One Key Aspect of Employment Law: Probation Period

By Luwam Chalachew, Legal Assistant at DMLO


Probation period is a fixed period of time that employees are exempt from certain rights. Most importantly, the absence of notice period required for termination of contract and payment of compensation as well as severance payment after termination. From the employer point of view, probationary period is used to evaluate the workers performance, skill, abilities, and personality. Also whether the employee can engage with the existing organizational culture. And from an employee’s point of view, probationary periods are there to see if the employee enjoys working for the employer and whether the employee is a suitable match for their skills and abilities required for the job. Generally the probationary period allows both employee and employer to see if they are a good fit and to make things easier if they need to terminate the contract. We will see in this article the probation period from the employer as well as employee point of view as envisaged under the Labour Proclamation of Ethiopia Proclamation No 1156/2019.

Importance of Probationary Period  

From the employers perspective, probation periods are important as they help employers to be sure they have made the right recruiting decision and to take action more quickly if they feel the new employee is not suitable for the role. These reduce the expenses of keeping employing someone who is unsuitable for the job. Probation enables the employer to replace the unsuitable employee more swiftly.

Probation Period under the Ethiopian Labor Proclamation

The previous Labor Proclamation no.377/96 was replaced in 2019 by the new Labor Proclamation No.1156/2019 (hereinafter the Labor Proclamation).

Few changes are introduced regarding the probation period under the new proclamation. These include one the length of probation period was extended from 45 consecutive days to 60 working days and two the new Labour Proclamation specifies the beginning date of probation period under Article 11(3) which is the first date of employment while the previous proclamation was silent about this. 

Agreement of Probation Period

Probation period is not a mandatory procedure. It is made when the parties agree to have a probation period. Silence about it doesn’t amount to presumption of probation period.  According to Article 11(3) of the Labor Proclamation, if the parties agree to have a probation period, the agreement shall be made in writing. And the length of the probationary period shall not exceed 60 working days starting from the first date of employment. The length of the probationary period is limited in that the probation period cannot be extended by agreement beyond 60 days.

Reemployment by the Same Employer

According to Article 11(2) of the Labour Proclamation, a worker re-employed by the same employer for the same job shall not be subjected to probation. In this case a worker who is reinstated to a position in the same organization in the same area doesn’t have to serve a probationary period.

 Rights and Obligations of Probationary Workers

During probation period, probationary workers shall have the same rights and obligations that a worker who has completed his probation period possesses unless the law or work rules or collective agreement provides otherwise.

Termination of Probation Period 

According to Article 11(5) of the Labour Proclamation, if the worker during his probation period proves to be unfit for the post, the employer can terminate the contract of employment without notice.  In this case the law is silent on the grounds to evaluate the fitness of the worker to the post. So it seems it is left for the employer to decide.  Evaluation of fitness goes beyond competence and may include personal characteristics of the employee. In making the evaluation, the employer may use subjective as well as objective criteria to determine the workers fitness to the post.  If the worker proves to be unfit for the post, the employer may terminate the contract of employment without notice. Unlike termination of a normal contract of employment, the employer is not obliged to pay severance payment or compensation while terminating the contract of employment during the probation period.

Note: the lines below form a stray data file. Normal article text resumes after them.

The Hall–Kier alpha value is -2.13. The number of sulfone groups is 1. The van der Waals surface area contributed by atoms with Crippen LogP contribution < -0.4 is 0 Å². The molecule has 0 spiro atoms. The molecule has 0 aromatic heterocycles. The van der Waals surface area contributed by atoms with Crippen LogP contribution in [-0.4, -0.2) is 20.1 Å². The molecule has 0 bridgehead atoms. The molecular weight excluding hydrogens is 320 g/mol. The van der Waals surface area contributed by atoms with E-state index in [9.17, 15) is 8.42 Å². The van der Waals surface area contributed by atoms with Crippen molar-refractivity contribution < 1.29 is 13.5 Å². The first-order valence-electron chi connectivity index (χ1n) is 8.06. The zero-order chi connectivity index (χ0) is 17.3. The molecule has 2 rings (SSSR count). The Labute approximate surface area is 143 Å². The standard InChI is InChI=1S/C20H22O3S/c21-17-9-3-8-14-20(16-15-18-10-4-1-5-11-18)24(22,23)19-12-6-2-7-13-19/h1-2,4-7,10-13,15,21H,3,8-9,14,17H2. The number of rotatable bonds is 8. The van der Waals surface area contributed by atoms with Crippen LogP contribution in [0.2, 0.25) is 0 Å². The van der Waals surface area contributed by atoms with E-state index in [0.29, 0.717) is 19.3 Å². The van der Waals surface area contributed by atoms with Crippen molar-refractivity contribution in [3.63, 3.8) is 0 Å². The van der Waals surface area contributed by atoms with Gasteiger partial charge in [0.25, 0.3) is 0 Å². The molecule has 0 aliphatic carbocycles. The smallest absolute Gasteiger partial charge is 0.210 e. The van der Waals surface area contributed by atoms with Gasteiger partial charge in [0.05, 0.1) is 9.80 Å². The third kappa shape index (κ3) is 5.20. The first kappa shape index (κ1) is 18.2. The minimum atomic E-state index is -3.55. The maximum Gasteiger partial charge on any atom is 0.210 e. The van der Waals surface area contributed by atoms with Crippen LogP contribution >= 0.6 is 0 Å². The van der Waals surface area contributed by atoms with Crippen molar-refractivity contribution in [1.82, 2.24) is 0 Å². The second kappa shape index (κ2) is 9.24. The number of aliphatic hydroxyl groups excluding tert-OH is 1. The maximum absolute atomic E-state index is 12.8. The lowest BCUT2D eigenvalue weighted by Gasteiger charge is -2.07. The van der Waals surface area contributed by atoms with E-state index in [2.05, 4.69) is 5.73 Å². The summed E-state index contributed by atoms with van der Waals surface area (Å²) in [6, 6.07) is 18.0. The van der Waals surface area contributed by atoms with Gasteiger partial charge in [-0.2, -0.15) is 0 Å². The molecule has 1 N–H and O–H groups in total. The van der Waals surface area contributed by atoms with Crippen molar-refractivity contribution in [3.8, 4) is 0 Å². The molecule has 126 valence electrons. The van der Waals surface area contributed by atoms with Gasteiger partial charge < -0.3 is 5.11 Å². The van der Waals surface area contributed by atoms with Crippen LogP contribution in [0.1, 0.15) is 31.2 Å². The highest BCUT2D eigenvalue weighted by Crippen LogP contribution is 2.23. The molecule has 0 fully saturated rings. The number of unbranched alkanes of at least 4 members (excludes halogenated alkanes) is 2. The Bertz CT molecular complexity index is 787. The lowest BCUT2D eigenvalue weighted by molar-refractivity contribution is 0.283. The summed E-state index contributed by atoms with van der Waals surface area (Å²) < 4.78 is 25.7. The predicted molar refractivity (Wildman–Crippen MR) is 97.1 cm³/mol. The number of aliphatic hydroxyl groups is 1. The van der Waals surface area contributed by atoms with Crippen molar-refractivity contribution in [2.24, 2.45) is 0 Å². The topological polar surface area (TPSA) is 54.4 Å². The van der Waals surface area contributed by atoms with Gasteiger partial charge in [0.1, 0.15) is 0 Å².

The worker may also terminate the contract of employment without notice during his probation period.

Unlawful termination  

One case in which termination of contract of employment during probation period may be unlawful is termination based on the grounds listed under Article 26(2) (d) of the Labour Proclamation. This includes termination of contract of employment based on the workers nation, sex, religion, political outlook, marital status, race, color, family responsibility, pregnancy, disablement or social status. If termination is made based on these grounds, the termination will be unlawful.  

End of Probation Period 

Length of probation is fixed as it is stipulated under Article 11(3) of the Labour Proclamation. So according to Article 11(7) of the Labour Proclamation,  if a worker continues to work after the expiry of the fixed period, a contract of employment for the intended period or type of work shall be deemed to have been concluded from the beginning of the probation period. 


Generally the probation period is a fixed period which allows both employee and employer to see if they are a good fit for the job. During the probation period, both employee and employer can terminate their contract of employment without giving notice. And the employer is not expected to pay severance payment or compensation.

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